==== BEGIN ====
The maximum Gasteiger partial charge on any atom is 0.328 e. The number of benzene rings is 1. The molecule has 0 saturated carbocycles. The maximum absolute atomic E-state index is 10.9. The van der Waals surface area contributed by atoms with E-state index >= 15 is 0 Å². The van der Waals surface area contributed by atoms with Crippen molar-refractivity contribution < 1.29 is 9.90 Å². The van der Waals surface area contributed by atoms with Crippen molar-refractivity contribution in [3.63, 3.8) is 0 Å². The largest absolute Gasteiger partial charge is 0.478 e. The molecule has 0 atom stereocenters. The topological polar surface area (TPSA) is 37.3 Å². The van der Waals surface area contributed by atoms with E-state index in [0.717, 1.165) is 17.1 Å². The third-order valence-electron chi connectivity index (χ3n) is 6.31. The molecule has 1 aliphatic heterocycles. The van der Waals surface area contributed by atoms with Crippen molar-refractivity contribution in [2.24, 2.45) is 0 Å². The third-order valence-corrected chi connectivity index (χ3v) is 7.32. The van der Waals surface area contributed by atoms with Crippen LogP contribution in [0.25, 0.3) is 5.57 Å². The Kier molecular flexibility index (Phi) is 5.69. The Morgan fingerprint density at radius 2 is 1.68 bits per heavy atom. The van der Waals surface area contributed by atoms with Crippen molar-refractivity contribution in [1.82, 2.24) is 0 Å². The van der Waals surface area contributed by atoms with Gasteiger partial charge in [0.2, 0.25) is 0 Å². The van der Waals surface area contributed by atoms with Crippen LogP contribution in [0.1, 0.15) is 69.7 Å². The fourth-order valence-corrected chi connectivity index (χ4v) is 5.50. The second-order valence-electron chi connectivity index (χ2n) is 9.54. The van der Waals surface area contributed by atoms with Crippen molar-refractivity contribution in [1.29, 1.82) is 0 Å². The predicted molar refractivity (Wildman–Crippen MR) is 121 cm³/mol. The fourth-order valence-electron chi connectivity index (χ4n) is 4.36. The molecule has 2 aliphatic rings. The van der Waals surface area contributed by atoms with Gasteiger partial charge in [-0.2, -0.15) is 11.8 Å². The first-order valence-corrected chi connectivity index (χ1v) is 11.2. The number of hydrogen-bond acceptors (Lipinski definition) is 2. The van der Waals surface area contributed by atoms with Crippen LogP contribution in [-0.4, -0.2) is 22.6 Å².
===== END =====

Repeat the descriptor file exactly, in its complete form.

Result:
The maximum Gasteiger partial charge on any atom is 0.328 e. The number of benzene rings is 1. The molecule has 0 saturated carbocycles. The maximum absolute atomic E-state index is 10.9. The van der Waals surface area contributed by atoms with E-state index >= 15 is 0 Å². The van der Waals surface area contributed by atoms with Crippen molar-refractivity contribution < 1.29 is 9.90 Å². The van der Waals surface area contributed by atoms with Crippen molar-refractivity contribution in [3.63, 3.8) is 0 Å². The largest absolute Gasteiger partial charge is 0.478 e. The molecule has 0 atom stereocenters. The topological polar surface area (TPSA) is 37.3 Å². The van der Waals surface area contributed by atoms with E-state index in [0.717, 1.165) is 17.1 Å². The third-order valence-electron chi connectivity index (χ3n) is 6.31. The molecule has 1 aliphatic heterocycles. The van der Waals surface area contributed by atoms with Crippen molar-refractivity contribution in [2.24, 2.45) is 0 Å². The third-order valence-corrected chi connectivity index (χ3v) is 7.32. The van der Waals surface area contributed by atoms with Crippen LogP contribution in [0.25, 0.3) is 5.57 Å². The Kier molecular flexibility index (Phi) is 5.69. The Morgan fingerprint density at radius 2 is 1.68 bits per heavy atom. The van der Waals surface area contributed by atoms with Crippen molar-refractivity contribution in [1.82, 2.24) is 0 Å². The van der Waals surface area contributed by atoms with Gasteiger partial charge in [0.2, 0.25) is 0 Å². The van der Waals surface area contributed by atoms with Crippen LogP contribution in [0.1, 0.15) is 69.7 Å². The fourth-order valence-corrected chi connectivity index (χ4v) is 5.50. The second-order valence-electron chi connectivity index (χ2n) is 9.54. The van der Waals surface area contributed by atoms with Crippen molar-refractivity contribution in [1.29, 1.82) is 0 Å². The predicted molar refractivity (Wildman–Crippen MR) is 121 cm³/mol. The fourth-order valence-electron chi connectivity index (χ4n) is 4.36. The molecule has 2 aliphatic rings. The van der Waals surface area contributed by atoms with Gasteiger partial charge in [-0.2, -0.15) is 11.8 Å². The first-order valence-corrected chi connectivity index (χ1v) is 11.2. The number of hydrogen-bond acceptors (Lipinski definition) is 2. The van der Waals surface area contributed by atoms with Crippen LogP contribution in [-0.4, -0.2) is 22.6 Å².